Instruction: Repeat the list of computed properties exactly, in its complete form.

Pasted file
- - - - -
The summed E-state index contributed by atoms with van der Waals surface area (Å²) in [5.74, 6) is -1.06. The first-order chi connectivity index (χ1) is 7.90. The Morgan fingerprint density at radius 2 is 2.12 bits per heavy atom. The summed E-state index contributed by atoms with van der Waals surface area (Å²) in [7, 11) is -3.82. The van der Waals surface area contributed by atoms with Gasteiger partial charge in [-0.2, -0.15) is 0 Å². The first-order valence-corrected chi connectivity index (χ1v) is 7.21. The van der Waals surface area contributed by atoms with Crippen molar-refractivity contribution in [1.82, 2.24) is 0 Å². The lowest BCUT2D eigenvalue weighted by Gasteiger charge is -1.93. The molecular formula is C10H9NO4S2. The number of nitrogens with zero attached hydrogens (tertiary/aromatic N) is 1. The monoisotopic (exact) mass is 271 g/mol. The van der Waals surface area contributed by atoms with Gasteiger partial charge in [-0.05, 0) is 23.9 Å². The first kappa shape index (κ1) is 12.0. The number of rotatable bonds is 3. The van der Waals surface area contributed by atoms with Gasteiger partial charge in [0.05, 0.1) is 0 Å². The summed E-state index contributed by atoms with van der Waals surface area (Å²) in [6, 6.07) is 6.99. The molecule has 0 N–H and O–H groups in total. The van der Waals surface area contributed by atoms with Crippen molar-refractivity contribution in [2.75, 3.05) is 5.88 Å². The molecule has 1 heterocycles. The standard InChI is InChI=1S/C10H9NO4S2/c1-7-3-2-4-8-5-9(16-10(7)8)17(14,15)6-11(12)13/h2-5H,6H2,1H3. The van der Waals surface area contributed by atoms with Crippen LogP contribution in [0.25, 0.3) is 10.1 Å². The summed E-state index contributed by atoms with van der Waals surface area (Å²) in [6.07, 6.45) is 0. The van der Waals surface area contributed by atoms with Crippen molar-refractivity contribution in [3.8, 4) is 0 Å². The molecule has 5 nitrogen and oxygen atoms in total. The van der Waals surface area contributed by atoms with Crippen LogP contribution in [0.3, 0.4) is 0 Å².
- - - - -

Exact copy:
The summed E-state index contributed by atoms with van der Waals surface area (Å²) in [5.74, 6) is -1.06. The first-order chi connectivity index (χ1) is 7.90. The Morgan fingerprint density at radius 2 is 2.12 bits per heavy atom. The summed E-state index contributed by atoms with van der Waals surface area (Å²) in [7, 11) is -3.82. The van der Waals surface area contributed by atoms with Gasteiger partial charge in [-0.2, -0.15) is 0 Å². The first-order valence-corrected chi connectivity index (χ1v) is 7.21. The van der Waals surface area contributed by atoms with Crippen molar-refractivity contribution in [1.82, 2.24) is 0 Å². The lowest BCUT2D eigenvalue weighted by Gasteiger charge is -1.93. The molecular formula is C10H9NO4S2. The number of nitrogens with zero attached hydrogens (tertiary/aromatic N) is 1. The monoisotopic (exact) mass is 271 g/mol. The van der Waals surface area contributed by atoms with Gasteiger partial charge in [-0.05, 0) is 23.9 Å². The first kappa shape index (κ1) is 12.0. The number of rotatable bonds is 3. The van der Waals surface area contributed by atoms with Gasteiger partial charge in [0.05, 0.1) is 0 Å². The summed E-state index contributed by atoms with van der Waals surface area (Å²) in [6, 6.07) is 6.99. The molecule has 0 N–H and O–H groups in total. The van der Waals surface area contributed by atoms with Crippen molar-refractivity contribution in [2.75, 3.05) is 5.88 Å². The molecule has 1 heterocycles. The standard InChI is InChI=1S/C10H9NO4S2/c1-7-3-2-4-8-5-9(16-10(7)8)17(14,15)6-11(12)13/h2-5H,6H2,1H3. The van der Waals surface area contributed by atoms with Crippen LogP contribution in [0.25, 0.3) is 10.1 Å². The summed E-state index contributed by atoms with van der Waals surface area (Å²) in [6.07, 6.45) is 0. The van der Waals surface area contributed by atoms with Crippen molar-refractivity contribution in [3.8, 4) is 0 Å². The molecule has 5 nitrogen and oxygen atoms in total. The van der Waals surface area contributed by atoms with Crippen LogP contribution in [0.3, 0.4) is 0 Å².